An unfriendly foreign education project for Balochistan


The Baloch Hal Editorial

By Malik Siraj Akbar

A foreign non-governmental organization, Save the Children, has initiated a five-year project with the collaboration of Netherlands in Balochistan to improve the quality of education in the country’s least educated province. The projected has been launched amid great fanfare and media hype with projections of yielding positive results in the domain of education in Balochistan in the future. Under this project, a target of educating some 73000 children in the districts of Quetta, Mastung and Qila Abdullah has been set.

Balochistan Education Programme, as the project has been named, would especially focus on the education of girls in Balochistan where the women’s literacy rate is as low as 19 percent. The state of adult male literacy rate, 37%, is also not very encouraging. Thus, Balochistan’s education sector is confronted with multiple serious challenges which need to be overcome by paying constant attention.

The 8.8 million Euro project for Balochistan comes partly as good news for the education sector of Balochistan which seems to have suddenly become the hub of all the negative reports which emanate from Balochistan. Depressing news has been coming from the education sector of Balochistan in the recent times as many teachers have applied for no-objection certificates to leave the province in the wake of a spate of target killing of teachers. Not many foreign countries and non-governmental organizations have been enthusiastic to come forward to assist the education sector, or any other sector for that matter owing to growing law and order problems, in the troubled province.

Save the Children officials have not discussed in public, however, about the yardstick that was adopted to choose the three districts for its educational project. All the three districts which are going to benefit from the grand project do not necessarily fall in the category of the most backward places in Balochistan in the education sector. Quetta, Mastung and Qila Abdullah do not face the worst problems of accessibility and quality when compared with several other remote districts of Balochistan.

Given the selection of three districts with lesser needs, one believes Save the Children project has been trapped by vested political interest groups. These interest groups in the NGO-mafia have diverted a significant project away from the Baloch population which is direly in need of educational assistance. There are no indications that the majority but still deprived Baloch population would benefit from the project.

It is totally unfair to initiate projects on the name of Balochistan’s backwardness and then deprive the originally backward people of the province from the fruits of such projects. Save the Children would have done a commendable service to the people of Balochistan if it launched this project in a remote district like Dera Bugti where the women’s literacy rate is as low as only 2%. As the provincial capital of Balochistan, Quetta does not need any educational initiative from a foreign donor as it is already the center of hundreds of projects under progress. There are excellent public and private schools already imparting quality education in Quetta city. Similarly, scores of NGOs are also working for the women’s literacy in the provincial capital and its neighboring districts.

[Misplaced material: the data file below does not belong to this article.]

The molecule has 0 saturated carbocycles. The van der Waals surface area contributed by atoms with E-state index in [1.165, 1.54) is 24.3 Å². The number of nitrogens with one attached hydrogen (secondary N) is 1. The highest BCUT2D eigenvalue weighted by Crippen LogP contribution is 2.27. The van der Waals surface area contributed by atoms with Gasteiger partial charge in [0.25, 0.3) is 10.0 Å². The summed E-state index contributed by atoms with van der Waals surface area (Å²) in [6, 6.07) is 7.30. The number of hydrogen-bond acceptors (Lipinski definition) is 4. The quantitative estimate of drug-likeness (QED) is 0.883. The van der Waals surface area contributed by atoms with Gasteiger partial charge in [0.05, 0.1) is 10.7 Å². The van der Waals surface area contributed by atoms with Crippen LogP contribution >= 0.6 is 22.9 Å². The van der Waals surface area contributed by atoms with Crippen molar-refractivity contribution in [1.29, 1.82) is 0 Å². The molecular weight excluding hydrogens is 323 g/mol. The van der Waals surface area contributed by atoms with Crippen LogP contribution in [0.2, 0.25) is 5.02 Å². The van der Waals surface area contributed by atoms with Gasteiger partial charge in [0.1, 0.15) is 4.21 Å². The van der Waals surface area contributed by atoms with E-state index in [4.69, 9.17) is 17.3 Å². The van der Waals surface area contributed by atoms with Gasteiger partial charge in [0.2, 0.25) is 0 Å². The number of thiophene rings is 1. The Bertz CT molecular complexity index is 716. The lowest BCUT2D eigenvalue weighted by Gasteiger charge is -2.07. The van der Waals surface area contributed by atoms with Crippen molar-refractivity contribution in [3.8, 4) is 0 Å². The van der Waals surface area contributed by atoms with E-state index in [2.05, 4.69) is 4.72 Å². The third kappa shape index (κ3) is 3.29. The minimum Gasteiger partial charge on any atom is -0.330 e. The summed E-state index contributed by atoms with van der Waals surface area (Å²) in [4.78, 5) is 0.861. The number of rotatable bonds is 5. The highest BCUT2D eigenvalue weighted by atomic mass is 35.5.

In the same way, Mastung is the closest district to the provincial capital whose students can easily come to Quetta every day to get education and go back home. The selection of Mastung as one of the beneficiary of this project further gives currency to the perception that the project is politically-influenced given the fact that it happens to be the electoral constituency of the chief minister of Balochistan.

Qila Abullah is far better than many other districts of Balochistan in the field of education. Thus, Save the Children should review its selection of three districts with better state of education and divert the project to three most backward and deserving districts of Balochistan so that the project benefits the deserving people. We believe the international organization, which has a reputation for its excellent work done in the past, was badly misled by its consultants during the process of selecting districts. In fact, this is a major problem many international donor agencies face while working in Pakistan, particularly Balochistan. Their local staff loves to drawn handsome salaries but refuses to go to remote and backward places to work. This time, people working in the education project have also thought on similar lines that they would draw hefty sums as salary while living in Quetta. If they are required to travel inside Balochistan for field work, they would either go to Mastung or Qila Abdullah. This negative trend has to end if the NGOs truly want to help the marginalized people. They should be mentally prepared to go to places like Dera Bugti, Kohlu, Wasuk, Awaran and Chagai where people live centuries-old circumstances.

Baloch political parties should play their role in this regard and make sure that this project does not end up as a means of squandering several million euros. It should reach and benefit the deserving Baloch kids who have been denied education by successive governments under varying pretexts.

(The Baloch Hal is the first online English newspaper of Balochistan)

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